(Vatican Radio) Armenia backed separatists have condemned joined military exercises by Turkey and Azerbaijan. The drills, which last until Friday, come amid tensions between Armenia and neighboring Azerbaijan over the breakaway region of Nagorno-Karabakh.
Listen to the report by Stefan Bos:
Defense officials confirmed that at at least 1,000 Azerbaijani and Turkish troops began the drills in Azerbaijan on Monday, which will last last to Friday May 5, despite criticism.
They are said to also include armored vehicles, artillery batteries, airplanes and helicopters as well as air defense systems.
Azerbaijan's Defense Ministry said the exercise is part of a broader military agreement between Turkey and Azerbaijan to improve coordination between the armed forces of both countries.
Yet Azerbaijan's breakaway province of Nagorno-Karabakh, which has a majority Armenian population, has condemned the military activities. The spokesman for the region's pro-Armenian leadership, David Babajan, warned in a statement: "If there are provocations, we will react."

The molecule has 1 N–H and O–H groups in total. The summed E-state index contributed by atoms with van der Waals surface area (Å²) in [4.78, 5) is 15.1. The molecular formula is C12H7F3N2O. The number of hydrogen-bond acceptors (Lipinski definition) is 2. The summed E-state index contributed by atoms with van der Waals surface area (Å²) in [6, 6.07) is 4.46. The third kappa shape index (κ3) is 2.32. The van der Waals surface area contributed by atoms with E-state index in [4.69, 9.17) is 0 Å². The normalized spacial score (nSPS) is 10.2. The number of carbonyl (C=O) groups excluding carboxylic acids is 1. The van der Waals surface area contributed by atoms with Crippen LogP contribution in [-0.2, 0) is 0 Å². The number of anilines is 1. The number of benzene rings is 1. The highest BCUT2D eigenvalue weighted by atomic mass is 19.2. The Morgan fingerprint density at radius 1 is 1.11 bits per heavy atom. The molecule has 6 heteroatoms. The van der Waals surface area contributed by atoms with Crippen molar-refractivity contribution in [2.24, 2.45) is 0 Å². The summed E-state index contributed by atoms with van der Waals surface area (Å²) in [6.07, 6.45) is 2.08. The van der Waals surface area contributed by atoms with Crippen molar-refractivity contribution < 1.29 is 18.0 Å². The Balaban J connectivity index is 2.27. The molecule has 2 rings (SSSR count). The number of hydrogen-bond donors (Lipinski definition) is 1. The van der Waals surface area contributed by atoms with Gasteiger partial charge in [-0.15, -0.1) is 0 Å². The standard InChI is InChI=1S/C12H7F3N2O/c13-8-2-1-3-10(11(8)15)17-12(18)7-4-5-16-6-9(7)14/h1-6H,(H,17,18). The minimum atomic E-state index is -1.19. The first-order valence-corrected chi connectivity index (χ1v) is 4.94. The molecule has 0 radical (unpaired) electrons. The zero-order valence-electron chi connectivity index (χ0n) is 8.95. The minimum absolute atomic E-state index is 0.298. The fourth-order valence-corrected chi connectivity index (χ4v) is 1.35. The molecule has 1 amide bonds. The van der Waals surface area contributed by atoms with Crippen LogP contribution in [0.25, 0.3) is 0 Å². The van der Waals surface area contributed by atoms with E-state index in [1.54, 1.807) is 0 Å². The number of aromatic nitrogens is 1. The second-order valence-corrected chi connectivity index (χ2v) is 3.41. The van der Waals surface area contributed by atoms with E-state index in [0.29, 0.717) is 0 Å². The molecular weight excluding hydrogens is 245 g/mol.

Armenian separatists declared their independence from Azerbaijan in the 1990s. They formed the unrecognized Nagorno-Karabakh Republic, which includes some of Azerbaijan's seized borderlands.
Despite a cease-fire dating from 1994, there are regularly clashes on the heavily fortified frontier, with some 120 people dying in fighting a year ago.
The latest drills also come while relations between Turkey and Armenia have been strained for decades over the mass killing and deportation of some 1.5 million mainly Christian Armenians during World War I by the Ottoman Empire.
Those atrocities suffered by Armenians have been described as genocide by more than a dozen states and leaders, including Pope Francis.
But Turkey denies that the mass killings amounted to genocide.